RESPONSE TO A COLUMN IN THE DAILY TELEGRAPH
"Special relationship" is one of those phrases, much like "nation-building," that slips easily off the tongue, carrying with it the illusion of meaning.
Blair's dog-like adherence to Bush was described as the "special relationship" for years. And what did Britain gain through that?
Well, first, we all know what Tony gained. He's still running around picking up sinecures from American companies and American-influenced organizations.
He'll certainly be able to keep the charming Cherie in earldom-sized mortgage payments, thousand-pound hair-dos, and consultants to prevent her looking and sounding like Liza Doolittle.
But Britain as a nation gained nothing, not even a serious place in the considerations of American foreign policy. Britain's views have not added a gnat's weight to the decision scales on any issue.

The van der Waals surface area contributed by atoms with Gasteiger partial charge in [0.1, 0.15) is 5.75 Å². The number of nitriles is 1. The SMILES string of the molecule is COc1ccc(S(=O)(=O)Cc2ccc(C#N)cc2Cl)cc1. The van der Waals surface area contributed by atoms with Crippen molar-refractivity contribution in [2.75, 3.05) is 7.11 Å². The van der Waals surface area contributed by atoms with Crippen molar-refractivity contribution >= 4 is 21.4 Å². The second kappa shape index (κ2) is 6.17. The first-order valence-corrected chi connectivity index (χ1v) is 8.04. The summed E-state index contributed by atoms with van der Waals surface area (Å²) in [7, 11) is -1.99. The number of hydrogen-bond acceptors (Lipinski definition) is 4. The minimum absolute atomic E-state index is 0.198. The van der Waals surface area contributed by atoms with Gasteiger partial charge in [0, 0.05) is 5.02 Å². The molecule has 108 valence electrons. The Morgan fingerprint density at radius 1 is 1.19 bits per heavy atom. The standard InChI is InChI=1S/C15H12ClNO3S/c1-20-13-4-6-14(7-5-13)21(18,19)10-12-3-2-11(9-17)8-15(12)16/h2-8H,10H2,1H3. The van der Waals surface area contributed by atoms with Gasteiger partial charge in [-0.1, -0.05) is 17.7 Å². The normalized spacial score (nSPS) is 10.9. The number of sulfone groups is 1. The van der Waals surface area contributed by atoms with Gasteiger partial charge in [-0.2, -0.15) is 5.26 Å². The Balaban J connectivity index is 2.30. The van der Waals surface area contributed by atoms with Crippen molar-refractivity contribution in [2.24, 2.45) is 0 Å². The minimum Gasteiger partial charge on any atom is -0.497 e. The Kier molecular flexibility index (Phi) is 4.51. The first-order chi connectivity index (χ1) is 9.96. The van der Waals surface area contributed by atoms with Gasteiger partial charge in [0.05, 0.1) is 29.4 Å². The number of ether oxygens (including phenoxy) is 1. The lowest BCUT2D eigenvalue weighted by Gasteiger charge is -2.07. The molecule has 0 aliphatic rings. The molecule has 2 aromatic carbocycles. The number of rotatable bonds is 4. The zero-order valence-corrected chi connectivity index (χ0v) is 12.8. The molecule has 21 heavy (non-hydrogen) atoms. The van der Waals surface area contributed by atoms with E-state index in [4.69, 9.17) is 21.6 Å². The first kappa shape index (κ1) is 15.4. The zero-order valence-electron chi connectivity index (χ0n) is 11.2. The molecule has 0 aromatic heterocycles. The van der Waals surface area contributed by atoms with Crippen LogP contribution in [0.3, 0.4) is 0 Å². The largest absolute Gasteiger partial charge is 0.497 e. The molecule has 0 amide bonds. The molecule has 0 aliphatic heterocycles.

Actually, that understates the case because Britain actually lost a great deal: lost billions of pounds, many lives, and a good deal of respect in the world.
Britain's place is at the center of the EU, yet American policy deliberately but silently works against that. The use of the silly phrase is part of the effort, imparting a sense of place and importance in the American governance of empire to British politicians that simply do not exist.
Euro-Luddites in Britain always fear the loss of sovereignty in a stronger Europe without in the least reflecting on the ghastly losses of their recent situation.